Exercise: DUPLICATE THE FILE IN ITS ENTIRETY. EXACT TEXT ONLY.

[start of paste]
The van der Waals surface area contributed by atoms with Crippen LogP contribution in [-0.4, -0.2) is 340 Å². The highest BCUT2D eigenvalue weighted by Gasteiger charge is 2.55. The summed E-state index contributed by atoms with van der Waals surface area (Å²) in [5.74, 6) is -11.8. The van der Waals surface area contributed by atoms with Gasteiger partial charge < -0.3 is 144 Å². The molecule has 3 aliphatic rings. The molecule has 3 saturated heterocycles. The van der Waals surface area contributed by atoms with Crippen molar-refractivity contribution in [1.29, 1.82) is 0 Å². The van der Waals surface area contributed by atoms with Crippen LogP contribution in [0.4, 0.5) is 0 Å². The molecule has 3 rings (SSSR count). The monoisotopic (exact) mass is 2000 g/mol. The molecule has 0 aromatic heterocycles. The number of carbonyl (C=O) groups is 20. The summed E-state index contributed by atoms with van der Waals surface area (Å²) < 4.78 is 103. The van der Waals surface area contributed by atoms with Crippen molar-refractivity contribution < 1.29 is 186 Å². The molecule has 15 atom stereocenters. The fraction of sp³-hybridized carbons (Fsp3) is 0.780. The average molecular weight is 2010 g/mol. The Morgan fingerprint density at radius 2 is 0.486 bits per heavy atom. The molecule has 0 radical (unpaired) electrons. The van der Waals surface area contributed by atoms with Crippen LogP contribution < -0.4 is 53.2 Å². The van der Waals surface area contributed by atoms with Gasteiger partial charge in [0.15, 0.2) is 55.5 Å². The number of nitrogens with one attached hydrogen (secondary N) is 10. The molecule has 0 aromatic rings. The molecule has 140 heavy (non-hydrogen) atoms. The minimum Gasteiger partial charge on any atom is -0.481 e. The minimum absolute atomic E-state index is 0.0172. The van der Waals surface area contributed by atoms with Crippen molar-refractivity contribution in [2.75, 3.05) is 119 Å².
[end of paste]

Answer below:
The van der Waals surface area contributed by atoms with Crippen LogP contribution in [-0.4, -0.2) is 340 Å². The highest BCUT2D eigenvalue weighted by Gasteiger charge is 2.55. The summed E-state index contributed by atoms with van der Waals surface area (Å²) in [5.74, 6) is -11.8. The van der Waals surface area contributed by atoms with Gasteiger partial charge < -0.3 is 144 Å². The molecule has 3 aliphatic rings. The molecule has 3 saturated heterocycles. The van der Waals surface area contributed by atoms with Crippen molar-refractivity contribution in [1.29, 1.82) is 0 Å². The van der Waals surface area contributed by atoms with Crippen LogP contribution in [0.4, 0.5) is 0 Å². The molecule has 3 rings (SSSR count). The monoisotopic (exact) mass is 2000 g/mol. The molecule has 0 aromatic heterocycles. The number of carbonyl (C=O) groups is 20. The summed E-state index contributed by atoms with van der Waals surface area (Å²) < 4.78 is 103. The van der Waals surface area contributed by atoms with Crippen molar-refractivity contribution < 1.29 is 186 Å². The molecule has 15 atom stereocenters. The fraction of sp³-hybridized carbons (Fsp3) is 0.780. The average molecular weight is 2010 g/mol. The Morgan fingerprint density at radius 2 is 0.486 bits per heavy atom. The molecule has 0 radical (unpaired) electrons. The van der Waals surface area contributed by atoms with Crippen LogP contribution < -0.4 is 53.2 Å². The van der Waals surface area contributed by atoms with Gasteiger partial charge in [0.15, 0.2) is 55.5 Å². The number of nitrogens with one attached hydrogen (secondary N) is 10. The molecule has 0 aromatic rings. The molecule has 140 heavy (non-hydrogen) atoms. The minimum Gasteiger partial charge on any atom is -0.481 e. The minimum absolute atomic E-state index is 0.0172. The van der Waals surface area contributed by atoms with Crippen molar-refractivity contribution in [2.75, 3.05) is 119 Å².